Pope Francis, speaking to the general public, called on all nations to act for a world free of nuclear weapons.

The Holy Father’s plea comes two days before the entry into force of the Treaty on the Prohibition of Nuclear Weapons.

The agreement is the first legally binding international treaty that prohibits signatory states from developing, testing, producing, stockpiling, placing, transferring, using, or threatening to use nuclear weapons.

Referring to the total destruction of nuclear weapons, Pope Francis said that these weapons “hit large numbers of people in a short time and cause long-term environmental damage”.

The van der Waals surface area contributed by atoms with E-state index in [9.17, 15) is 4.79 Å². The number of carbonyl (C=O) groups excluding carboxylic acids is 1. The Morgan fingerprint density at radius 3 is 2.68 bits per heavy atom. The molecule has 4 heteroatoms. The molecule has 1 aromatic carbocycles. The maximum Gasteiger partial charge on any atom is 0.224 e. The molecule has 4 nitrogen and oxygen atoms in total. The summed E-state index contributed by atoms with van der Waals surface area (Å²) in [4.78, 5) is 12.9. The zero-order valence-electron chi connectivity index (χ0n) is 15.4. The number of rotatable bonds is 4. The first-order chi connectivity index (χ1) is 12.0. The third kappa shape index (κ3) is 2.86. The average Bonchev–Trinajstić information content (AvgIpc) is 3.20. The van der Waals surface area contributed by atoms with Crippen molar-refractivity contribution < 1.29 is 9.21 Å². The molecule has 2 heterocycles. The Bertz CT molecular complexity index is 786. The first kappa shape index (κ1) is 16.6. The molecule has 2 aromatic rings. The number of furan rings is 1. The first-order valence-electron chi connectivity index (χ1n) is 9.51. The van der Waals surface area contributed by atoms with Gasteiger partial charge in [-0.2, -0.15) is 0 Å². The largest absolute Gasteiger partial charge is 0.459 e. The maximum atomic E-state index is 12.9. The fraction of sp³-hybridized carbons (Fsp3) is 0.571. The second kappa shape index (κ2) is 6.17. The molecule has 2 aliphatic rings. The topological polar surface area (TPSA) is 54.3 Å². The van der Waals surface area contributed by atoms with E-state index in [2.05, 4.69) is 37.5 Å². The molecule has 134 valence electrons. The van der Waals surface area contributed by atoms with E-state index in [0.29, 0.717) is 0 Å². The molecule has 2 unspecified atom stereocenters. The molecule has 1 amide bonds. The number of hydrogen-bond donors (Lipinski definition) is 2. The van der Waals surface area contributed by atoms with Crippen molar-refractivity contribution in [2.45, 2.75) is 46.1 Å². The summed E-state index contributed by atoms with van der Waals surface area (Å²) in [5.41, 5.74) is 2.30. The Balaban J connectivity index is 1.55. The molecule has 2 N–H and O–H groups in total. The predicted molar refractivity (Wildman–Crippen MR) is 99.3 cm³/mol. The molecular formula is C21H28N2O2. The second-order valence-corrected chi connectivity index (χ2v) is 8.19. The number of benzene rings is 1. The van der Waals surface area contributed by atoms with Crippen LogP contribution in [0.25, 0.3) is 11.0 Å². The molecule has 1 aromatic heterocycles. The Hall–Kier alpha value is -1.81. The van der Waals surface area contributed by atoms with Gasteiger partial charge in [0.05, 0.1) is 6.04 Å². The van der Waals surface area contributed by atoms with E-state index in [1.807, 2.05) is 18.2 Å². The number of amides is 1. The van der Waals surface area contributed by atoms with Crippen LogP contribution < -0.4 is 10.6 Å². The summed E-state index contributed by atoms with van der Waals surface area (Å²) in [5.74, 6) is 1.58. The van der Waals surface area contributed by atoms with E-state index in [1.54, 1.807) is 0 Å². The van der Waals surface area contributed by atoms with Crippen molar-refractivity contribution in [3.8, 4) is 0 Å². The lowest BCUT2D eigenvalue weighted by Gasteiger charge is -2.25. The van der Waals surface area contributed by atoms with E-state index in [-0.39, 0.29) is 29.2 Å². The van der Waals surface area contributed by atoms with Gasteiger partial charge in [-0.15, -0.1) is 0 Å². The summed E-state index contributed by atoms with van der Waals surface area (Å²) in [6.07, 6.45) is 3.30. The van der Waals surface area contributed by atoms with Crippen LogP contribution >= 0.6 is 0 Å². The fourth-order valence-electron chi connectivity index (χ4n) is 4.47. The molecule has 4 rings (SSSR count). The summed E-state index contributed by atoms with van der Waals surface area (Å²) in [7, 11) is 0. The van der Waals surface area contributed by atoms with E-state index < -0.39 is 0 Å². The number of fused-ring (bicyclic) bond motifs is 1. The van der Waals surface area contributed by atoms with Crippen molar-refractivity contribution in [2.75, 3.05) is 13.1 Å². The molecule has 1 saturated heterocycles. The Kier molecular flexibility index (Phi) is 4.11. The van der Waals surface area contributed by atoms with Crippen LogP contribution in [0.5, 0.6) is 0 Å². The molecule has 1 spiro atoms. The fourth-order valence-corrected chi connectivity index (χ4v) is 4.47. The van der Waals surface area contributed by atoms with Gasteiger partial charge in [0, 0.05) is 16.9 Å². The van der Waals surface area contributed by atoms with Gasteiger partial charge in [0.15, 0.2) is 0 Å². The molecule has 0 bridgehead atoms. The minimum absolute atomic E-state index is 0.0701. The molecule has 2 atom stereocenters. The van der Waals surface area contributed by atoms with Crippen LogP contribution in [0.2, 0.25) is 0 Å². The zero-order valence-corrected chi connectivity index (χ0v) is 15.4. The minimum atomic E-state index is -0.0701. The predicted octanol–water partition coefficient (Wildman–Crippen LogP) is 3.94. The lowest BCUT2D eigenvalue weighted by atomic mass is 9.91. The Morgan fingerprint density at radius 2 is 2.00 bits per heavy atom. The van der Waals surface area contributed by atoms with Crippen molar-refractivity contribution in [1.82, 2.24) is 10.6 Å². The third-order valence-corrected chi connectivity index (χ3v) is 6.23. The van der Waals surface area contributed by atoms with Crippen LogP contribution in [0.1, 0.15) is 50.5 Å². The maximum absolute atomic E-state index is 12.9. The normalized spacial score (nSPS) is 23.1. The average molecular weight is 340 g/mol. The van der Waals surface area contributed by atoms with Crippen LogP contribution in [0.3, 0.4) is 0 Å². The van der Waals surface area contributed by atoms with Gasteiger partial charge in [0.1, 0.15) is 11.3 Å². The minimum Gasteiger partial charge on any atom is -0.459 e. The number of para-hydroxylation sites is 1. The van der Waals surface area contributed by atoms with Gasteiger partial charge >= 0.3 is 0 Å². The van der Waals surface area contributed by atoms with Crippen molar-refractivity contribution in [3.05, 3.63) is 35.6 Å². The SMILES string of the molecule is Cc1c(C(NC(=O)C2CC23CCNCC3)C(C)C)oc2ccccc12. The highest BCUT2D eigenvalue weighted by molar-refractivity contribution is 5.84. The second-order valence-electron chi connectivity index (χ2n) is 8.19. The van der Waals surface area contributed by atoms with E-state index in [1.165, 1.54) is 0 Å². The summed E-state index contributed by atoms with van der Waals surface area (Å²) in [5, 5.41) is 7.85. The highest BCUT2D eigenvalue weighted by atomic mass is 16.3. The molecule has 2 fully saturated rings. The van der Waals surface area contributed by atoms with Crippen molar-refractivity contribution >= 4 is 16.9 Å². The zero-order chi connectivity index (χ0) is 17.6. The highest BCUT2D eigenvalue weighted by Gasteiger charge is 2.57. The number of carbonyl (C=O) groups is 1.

Francis also encouraged all nations and peoples to “act decisively to promote the conditions necessary for a world free of nuclear weapons. The best way to do so is to contribute to the development of the peace and multilateral cooperation so desperately needed by humanity.”

The Vatican was the first country to sign and ratify the Treaty on Nuclear Weapons. It was signed by Archbishop Paul Richard Gallagher, Vatican Secretary for State Relations, at United Nations Headquarters in New York on September 20, 2017, the first day the treaty was opened for signature.

It reached the 50 signatures required at the end of October 2020, and will go into effect next Friday, January 22, 2021.

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